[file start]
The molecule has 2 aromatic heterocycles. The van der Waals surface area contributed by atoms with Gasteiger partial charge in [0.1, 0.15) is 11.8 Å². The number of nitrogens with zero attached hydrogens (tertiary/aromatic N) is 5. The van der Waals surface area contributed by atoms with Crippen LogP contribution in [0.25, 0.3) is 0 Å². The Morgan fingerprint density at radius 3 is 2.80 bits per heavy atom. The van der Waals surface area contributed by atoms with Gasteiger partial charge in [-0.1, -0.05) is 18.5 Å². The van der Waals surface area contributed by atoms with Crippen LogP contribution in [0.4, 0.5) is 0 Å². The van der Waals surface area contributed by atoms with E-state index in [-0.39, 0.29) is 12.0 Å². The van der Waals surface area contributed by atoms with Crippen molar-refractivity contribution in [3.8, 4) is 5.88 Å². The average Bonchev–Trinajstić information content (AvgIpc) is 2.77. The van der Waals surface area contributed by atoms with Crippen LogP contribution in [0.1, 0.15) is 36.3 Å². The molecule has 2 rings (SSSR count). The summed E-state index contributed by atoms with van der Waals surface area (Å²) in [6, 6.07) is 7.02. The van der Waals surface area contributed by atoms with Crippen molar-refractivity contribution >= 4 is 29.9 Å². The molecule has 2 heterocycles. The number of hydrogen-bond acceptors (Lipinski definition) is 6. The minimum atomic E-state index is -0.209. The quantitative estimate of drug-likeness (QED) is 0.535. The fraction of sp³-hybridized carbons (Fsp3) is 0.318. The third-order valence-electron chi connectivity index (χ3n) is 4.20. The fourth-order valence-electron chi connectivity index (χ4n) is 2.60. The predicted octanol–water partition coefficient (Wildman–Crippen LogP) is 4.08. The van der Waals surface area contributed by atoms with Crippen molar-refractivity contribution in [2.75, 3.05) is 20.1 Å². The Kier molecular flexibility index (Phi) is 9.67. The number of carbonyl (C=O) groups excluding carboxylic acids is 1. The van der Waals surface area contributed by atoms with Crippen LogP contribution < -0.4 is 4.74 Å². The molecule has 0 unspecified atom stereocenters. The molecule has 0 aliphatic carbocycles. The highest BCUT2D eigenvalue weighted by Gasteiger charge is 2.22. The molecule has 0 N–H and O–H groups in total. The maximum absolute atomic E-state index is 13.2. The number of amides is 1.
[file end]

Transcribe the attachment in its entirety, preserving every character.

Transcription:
The molecule has 2 aromatic heterocycles. The van der Waals surface area contributed by atoms with Gasteiger partial charge in [0.1, 0.15) is 11.8 Å². The number of nitrogens with zero attached hydrogens (tertiary/aromatic N) is 5. The van der Waals surface area contributed by atoms with Crippen LogP contribution in [0.25, 0.3) is 0 Å². The Morgan fingerprint density at radius 3 is 2.80 bits per heavy atom. The van der Waals surface area contributed by atoms with Gasteiger partial charge in [-0.1, -0.05) is 18.5 Å². The van der Waals surface area contributed by atoms with Crippen LogP contribution in [0.4, 0.5) is 0 Å². The van der Waals surface area contributed by atoms with E-state index in [-0.39, 0.29) is 12.0 Å². The van der Waals surface area contributed by atoms with Crippen molar-refractivity contribution in [3.8, 4) is 5.88 Å². The average Bonchev–Trinajstić information content (AvgIpc) is 2.77. The van der Waals surface area contributed by atoms with Crippen LogP contribution in [0.1, 0.15) is 36.3 Å². The molecule has 2 rings (SSSR count). The summed E-state index contributed by atoms with van der Waals surface area (Å²) in [6, 6.07) is 7.02. The van der Waals surface area contributed by atoms with Crippen molar-refractivity contribution >= 4 is 29.9 Å². The molecule has 2 heterocycles. The number of hydrogen-bond acceptors (Lipinski definition) is 6. The minimum atomic E-state index is -0.209. The quantitative estimate of drug-likeness (QED) is 0.535. The fraction of sp³-hybridized carbons (Fsp3) is 0.318. The third-order valence-electron chi connectivity index (χ3n) is 4.20. The fourth-order valence-electron chi connectivity index (χ4n) is 2.60. The predicted octanol–water partition coefficient (Wildman–Crippen LogP) is 4.08. The van der Waals surface area contributed by atoms with Crippen molar-refractivity contribution in [2.75, 3.05) is 20.1 Å². The Kier molecular flexibility index (Phi) is 9.67. The number of carbonyl (C=O) groups excluding carboxylic acids is 1. The van der Waals surface area contributed by atoms with Crippen LogP contribution < -0.4 is 4.74 Å². The molecule has 0 unspecified atom stereocenters. The molecule has 0 aliphatic carbocycles. The highest BCUT2D eigenvalue weighted by Gasteiger charge is 2.22. The molecule has 0 N–H and O–H groups in total. The maximum absolute atomic E-state index is 13.2. The number of amides is 1.